Yom Kippur: The difference between hope and ‘good’ hope
What’s the difference between hope and ‘good’ hope? Surely all hope is good?
In our prayers at this time of the year, we say to Hashem ‘Uvechein tein kavod Hashem L’amecha’ – ‘Almighty God, Give respect and honour to your people’. ‘Tehilla lirei’echa’ –‘praise to those who revere you’. ‘v’tikva tova l’doroshecha’ – ‘and good hope to all those who seek you’.
I would like to suggest an example of good hope. In the concluding verse of Psalm 27, which we recite during this holiday period, we start with the words ‘kaveh el-Hashem’ – ‘have hope in Hashem’ and at the end of the verse again, ‘vekaveh el-Hashem’ – ‘have hope in Hashem’.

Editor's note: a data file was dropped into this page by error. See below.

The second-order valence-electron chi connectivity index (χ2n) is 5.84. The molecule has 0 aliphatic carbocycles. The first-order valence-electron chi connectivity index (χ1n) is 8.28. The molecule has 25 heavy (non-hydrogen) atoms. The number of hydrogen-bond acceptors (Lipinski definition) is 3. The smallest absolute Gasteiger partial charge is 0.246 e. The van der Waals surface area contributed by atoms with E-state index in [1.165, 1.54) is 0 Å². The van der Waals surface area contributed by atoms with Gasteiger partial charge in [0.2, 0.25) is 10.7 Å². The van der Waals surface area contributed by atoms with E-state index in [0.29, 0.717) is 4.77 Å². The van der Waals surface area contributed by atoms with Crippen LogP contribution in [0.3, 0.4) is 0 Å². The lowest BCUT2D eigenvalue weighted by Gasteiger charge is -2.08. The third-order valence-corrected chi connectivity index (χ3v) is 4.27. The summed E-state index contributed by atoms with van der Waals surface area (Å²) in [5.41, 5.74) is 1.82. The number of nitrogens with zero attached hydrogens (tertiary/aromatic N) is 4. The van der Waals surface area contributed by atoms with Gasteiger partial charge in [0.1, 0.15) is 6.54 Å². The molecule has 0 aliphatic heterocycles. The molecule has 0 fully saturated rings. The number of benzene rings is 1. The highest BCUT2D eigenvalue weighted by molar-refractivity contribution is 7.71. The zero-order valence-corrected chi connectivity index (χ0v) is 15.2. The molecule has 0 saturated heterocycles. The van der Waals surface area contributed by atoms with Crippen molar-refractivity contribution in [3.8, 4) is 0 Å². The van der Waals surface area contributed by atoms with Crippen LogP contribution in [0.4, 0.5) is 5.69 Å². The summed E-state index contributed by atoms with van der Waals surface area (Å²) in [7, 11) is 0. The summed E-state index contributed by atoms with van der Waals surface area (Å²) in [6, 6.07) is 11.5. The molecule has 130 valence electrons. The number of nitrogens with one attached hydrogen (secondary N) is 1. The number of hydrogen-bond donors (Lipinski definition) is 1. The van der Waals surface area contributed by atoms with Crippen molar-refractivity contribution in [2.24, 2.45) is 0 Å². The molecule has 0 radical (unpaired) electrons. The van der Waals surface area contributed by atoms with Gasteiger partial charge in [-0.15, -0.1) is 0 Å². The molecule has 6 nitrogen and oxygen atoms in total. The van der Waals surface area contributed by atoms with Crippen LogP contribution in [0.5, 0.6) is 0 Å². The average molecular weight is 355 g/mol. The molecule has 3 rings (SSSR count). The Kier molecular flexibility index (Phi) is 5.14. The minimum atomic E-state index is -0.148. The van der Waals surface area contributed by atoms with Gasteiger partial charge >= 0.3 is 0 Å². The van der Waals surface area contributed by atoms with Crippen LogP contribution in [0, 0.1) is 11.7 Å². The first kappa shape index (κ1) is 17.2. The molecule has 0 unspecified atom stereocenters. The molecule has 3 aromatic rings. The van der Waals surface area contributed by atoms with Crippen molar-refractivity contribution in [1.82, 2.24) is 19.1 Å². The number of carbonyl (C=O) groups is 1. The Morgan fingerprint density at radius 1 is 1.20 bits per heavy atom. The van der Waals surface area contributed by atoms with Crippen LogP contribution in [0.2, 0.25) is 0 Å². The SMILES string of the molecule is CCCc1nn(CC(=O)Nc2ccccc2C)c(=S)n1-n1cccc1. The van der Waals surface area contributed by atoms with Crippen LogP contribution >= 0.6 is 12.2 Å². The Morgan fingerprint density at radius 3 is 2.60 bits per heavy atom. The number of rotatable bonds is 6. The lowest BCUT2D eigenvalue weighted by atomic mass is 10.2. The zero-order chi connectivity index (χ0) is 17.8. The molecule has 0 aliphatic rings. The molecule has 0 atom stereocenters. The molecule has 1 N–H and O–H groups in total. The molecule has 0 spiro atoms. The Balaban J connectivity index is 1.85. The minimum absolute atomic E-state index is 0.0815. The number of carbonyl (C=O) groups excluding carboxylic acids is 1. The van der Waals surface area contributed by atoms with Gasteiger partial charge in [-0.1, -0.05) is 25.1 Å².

And what is in between? ‘Chazak veyameitz libecha’ – ‘you must be strong and of good courage’.
Good hope is what we do, accompanying our faith in the Almighty. When we say ‘kaveh El-Hashem’, it’s an example of ‘bitachon’, our trust in the Almighty.
However, we need to see ourselves as partners of Hashem. In addition to praying for his assistance, we need to be courageous, we need to engage in the necessary action, to take ourselves and others forward constructively.
So, as we now approach the holy day of Yom Kippur, we pray to Hashem for His assistance and at the same time, let us fulfil our aspirations and our resolutions for the New Year, in order that we will indeed be His veritable partners, to guarantee that with good hope, we will be blessed with a happy, peaceful and wonderful New Year.